The Definition of Practical Shooting
A shooting sport that simulates the use of a small arm in its intended role either as a tool for hunting or personal defense.
True practical shooting limits the small arms, ammunition, and accessories used to those items that would actually be used in the role simulated.
19 Other Firearms Definitions You Need To Know
Simple clips made of metal or sometimes plastic that hold several rounds of ammunition in a row and is used to quickly fill a magazine.
Two independent rifles, built on one frame, designed to allow two virtually instantaneously quick, totally reliable shots.
The barrels may be arranged either side-by-side or over-and-under. The apogee of the gunmaker's art.
Particularly useful against dangerous game, which may be moving, and in your direction, with vengeance on its mind.
The point of a projectile.
A type of aperture rear sight with a large opening and a thin rim that seems to fade out when the shooter looks through it.
Sometimes installed on rifles and shotguns intended for home defense or police use.
The cartridge for a shotgun. It is also called a "shell," and its body is usually made of plastic (metal shotgun shells are very rare, paper shotgun shells are extinct)
with a metal head.
Small shotshells are also made for rifles and handguns and are often used for vermin control.
A metal plate on which the firing mechanism is mounted on percussion and earlier firearms.
A flat piece of rubber which holds revolver cartridges preparatory to loading them into the revolver's cylinder. Similar to a moon clip
A chemical phosphate process developed during the second world war to provide an economical, durable and non-reflective surface finish to military firearms.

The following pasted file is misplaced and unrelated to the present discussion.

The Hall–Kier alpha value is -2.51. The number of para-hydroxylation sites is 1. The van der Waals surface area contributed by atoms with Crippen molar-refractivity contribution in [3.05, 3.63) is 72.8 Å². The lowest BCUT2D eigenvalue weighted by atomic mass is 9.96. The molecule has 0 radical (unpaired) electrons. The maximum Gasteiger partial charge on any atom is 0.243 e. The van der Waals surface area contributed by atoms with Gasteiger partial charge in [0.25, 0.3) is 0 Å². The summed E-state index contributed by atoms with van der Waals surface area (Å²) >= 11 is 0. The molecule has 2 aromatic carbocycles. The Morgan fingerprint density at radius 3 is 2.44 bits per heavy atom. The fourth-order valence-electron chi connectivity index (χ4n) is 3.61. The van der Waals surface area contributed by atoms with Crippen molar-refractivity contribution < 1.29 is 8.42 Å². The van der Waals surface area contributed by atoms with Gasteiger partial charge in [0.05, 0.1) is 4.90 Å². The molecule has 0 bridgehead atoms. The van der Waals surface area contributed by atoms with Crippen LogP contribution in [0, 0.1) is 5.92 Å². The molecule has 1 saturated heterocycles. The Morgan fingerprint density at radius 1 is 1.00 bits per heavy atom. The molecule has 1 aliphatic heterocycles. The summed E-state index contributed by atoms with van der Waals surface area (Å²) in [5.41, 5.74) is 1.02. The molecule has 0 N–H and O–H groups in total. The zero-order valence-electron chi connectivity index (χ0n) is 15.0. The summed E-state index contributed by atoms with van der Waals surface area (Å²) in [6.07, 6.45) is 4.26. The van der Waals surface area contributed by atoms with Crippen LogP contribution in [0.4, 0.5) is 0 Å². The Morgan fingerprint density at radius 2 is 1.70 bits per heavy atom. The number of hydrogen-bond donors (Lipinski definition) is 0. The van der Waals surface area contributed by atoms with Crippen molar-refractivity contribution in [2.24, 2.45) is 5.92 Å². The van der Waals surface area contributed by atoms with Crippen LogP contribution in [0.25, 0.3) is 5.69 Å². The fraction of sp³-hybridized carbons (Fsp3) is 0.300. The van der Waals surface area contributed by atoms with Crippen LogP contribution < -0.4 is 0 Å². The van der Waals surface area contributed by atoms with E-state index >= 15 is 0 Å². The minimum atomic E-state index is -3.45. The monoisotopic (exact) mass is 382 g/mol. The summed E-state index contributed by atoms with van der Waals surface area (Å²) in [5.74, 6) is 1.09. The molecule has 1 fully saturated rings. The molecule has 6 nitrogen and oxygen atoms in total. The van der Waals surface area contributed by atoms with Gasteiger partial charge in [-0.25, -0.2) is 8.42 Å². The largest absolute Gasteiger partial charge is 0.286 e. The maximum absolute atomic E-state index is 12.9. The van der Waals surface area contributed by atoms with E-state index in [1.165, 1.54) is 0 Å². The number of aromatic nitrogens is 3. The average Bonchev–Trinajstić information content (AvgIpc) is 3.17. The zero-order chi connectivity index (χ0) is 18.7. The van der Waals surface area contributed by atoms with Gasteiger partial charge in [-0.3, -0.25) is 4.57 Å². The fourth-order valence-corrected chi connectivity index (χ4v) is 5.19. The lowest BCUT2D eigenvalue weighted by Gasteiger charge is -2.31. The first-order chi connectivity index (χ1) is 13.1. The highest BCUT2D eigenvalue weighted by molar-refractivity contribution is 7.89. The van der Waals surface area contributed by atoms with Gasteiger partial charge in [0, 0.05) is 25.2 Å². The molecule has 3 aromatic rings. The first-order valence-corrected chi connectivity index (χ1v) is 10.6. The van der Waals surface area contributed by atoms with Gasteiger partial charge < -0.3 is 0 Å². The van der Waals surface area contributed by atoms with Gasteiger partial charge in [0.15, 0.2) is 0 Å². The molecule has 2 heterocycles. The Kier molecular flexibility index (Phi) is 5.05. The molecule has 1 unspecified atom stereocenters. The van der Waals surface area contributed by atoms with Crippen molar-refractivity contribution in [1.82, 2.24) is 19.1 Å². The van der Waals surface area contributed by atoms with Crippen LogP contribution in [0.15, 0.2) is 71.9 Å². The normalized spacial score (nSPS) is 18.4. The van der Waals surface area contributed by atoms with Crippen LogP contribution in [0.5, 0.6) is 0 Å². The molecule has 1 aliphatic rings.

The superheated air created by burning powder. A gas-operated firearm is one that uses the energy from these superheated gases to work the action in semi-automatic and automatic guns.
A long strip of leather, plastic, or nylon which is fastened at the fore and rear of the gun for the easy carry of long guns.
The size of the pellets in a shotgun shell.
A type of backstop that catches the fired bullet and prevents it from exiting the area. Bullet traps are most commonly used on indoor ranges.
A condition (status) of a shooting range that shooters may commence to fire.
The rear end of the barrel into which the cartridge is inserted
Openings at the muzzle end of the gun through which some of the spent gases can escape.
Porting reduces perceived recoil and lessens muzzle rise but increases the noise and flash.
A safety which is placed within the gun and is not accessible to the user. Internal safeties are generally designed to prevent unintentional discharges when the gun is dropped or mishandled.
Checkering, applied to the otherwise-unfinished butt end of a gunstock.
The back part of a rifle or shotgun, excluding the receiver.